Bat Citizen Science


Come nightfall, one of British Columbia’s most important predators wakes up and takes flight.  Bats hunt insects and in doing so, become superheroes. Bats save forests, agricultural crops, orchards, and people from insect pests.  The organic pest control that bats provide is estimated to be worth billions of dollars annually to the North American economy.

There are at least 15 species of bats in BC .  Many of them are among the most common wildlife in our communities, but being nocturnal and secretive, are hardly ever seen.

Most bats give birth to just one pup per year, and only about half of those young make it through their first winter.  This slow reproductive rate means they are vulnerable to habitat loss, predation to cats, collisions with wind turbines and vehicles, as well as entrapment and extermination.  Most recently, white-nose syndrome, a fungal disease that was introduced to North America, has been killing millions of bats in eastern North America.  Scientists are on the lookout for this disease in BC. The Little Brown Myotis and the Northern Myotis are now listed as Endangered in Canada.

For the next two years, we are inviting families, clubs and schools to learn about and get involved with bat citizen science through four different bat-themed Explorer Days.  The different bat themes engage kids in different levels and Leaders can choose to do one or all of them.

The Bat Explorer Days are:

  • Be a Bat Buddy – Meet the bats
  • Be a Bat Detective – Do a bat count
  • Be a Bat Bestie – Take environmental stewardship action
  • Be a Bat Champion – Help raise awareness about bats

Citizen science is a great hands-on learning tool to get children and youth involved in real science.  In June, July and August, youth can get involved with evening bat counts and submit data that will help scientists to monitor bat populations.  Youth also learn new things about the nocturnal world around them. At other times of the year, youth can be involved with the stewardship component by learning how to improve important bat habitat.  Youth can also be empowered to help bats by raising awareness and telling others about the importance of bats.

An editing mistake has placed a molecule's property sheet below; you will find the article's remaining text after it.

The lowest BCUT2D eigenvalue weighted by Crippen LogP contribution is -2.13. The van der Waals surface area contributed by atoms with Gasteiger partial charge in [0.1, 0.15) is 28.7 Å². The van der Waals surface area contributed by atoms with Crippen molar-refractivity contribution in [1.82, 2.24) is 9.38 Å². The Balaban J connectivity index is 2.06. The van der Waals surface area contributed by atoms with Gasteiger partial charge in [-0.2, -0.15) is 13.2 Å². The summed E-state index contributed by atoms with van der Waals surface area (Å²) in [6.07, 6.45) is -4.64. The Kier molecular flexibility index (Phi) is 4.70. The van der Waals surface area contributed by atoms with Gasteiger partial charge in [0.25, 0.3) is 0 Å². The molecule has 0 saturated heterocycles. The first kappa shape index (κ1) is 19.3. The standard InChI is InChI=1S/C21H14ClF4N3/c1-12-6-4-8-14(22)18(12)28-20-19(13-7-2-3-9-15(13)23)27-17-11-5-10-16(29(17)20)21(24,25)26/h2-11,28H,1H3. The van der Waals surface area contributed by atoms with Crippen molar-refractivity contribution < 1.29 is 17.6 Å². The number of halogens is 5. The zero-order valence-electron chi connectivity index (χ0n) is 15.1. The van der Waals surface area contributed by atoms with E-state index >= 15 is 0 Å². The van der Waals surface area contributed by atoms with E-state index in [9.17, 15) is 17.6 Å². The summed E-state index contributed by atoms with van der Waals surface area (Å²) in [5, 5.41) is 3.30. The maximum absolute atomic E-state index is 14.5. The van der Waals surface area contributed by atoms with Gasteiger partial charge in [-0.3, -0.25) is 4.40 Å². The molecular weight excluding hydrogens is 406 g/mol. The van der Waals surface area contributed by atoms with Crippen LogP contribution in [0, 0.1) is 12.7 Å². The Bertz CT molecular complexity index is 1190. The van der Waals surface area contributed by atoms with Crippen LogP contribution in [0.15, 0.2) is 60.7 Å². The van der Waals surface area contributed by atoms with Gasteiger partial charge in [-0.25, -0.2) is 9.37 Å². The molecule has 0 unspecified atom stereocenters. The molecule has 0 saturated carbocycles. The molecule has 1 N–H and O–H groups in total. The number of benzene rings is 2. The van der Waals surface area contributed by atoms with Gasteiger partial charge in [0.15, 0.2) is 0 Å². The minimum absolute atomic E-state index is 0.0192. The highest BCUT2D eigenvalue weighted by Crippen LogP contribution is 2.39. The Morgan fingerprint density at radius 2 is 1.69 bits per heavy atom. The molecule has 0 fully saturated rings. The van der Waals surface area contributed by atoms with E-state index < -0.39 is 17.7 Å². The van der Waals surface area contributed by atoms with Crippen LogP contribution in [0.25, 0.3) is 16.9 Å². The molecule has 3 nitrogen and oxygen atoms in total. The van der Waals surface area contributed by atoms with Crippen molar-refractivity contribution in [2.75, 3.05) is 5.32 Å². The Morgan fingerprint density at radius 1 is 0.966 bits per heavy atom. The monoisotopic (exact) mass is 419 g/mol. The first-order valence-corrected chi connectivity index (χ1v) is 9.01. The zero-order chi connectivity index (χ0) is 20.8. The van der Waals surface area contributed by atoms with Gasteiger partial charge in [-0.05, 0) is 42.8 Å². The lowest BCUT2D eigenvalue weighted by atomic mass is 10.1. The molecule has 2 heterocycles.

To make it easy for you to get involved with this project, we have created some tools and resources:

  1. Introduction to bat citizen science project
  2. Bat ID cards
  3. Bat Safety – Community Bat Projects of BC
  4. Bat Buddy Explorer Day – Meet the bats (bat themed activities and games)
  5. Bat Detective Explorer Day – Bat count instructionsBat count data sheet (bat counts occur in June, July, and August at bat maternity roosts)
  6. Bat Bestie Explorer Day – Bat habitat stewardship (coming soon!)
  7. Bat Champion Explorer Day – Activities for Bat Week in October
  8. Webinar recording (learn how to lead bat themed Explorer Days)
  9. NatureWILD Magazine articles “The Bats of BC” and “Echolocation
  10.  Folkmanis Bat Puppet – order online
  11.  Homes for Bats – Guide for Bat Houses in BC

NatureKids BC will be running Bat Explorer Days through our family clubs across BC but you are also welcome to create your own event with your friends, family, or class.

We welcome questions and suggestions for improving this program.  Please contact us at  We’d also love to hear about your experience with this bat citizen science program on social media – please tag us!  Click here to follow us on Facebook and Instagram.

We are very grateful to our supporters: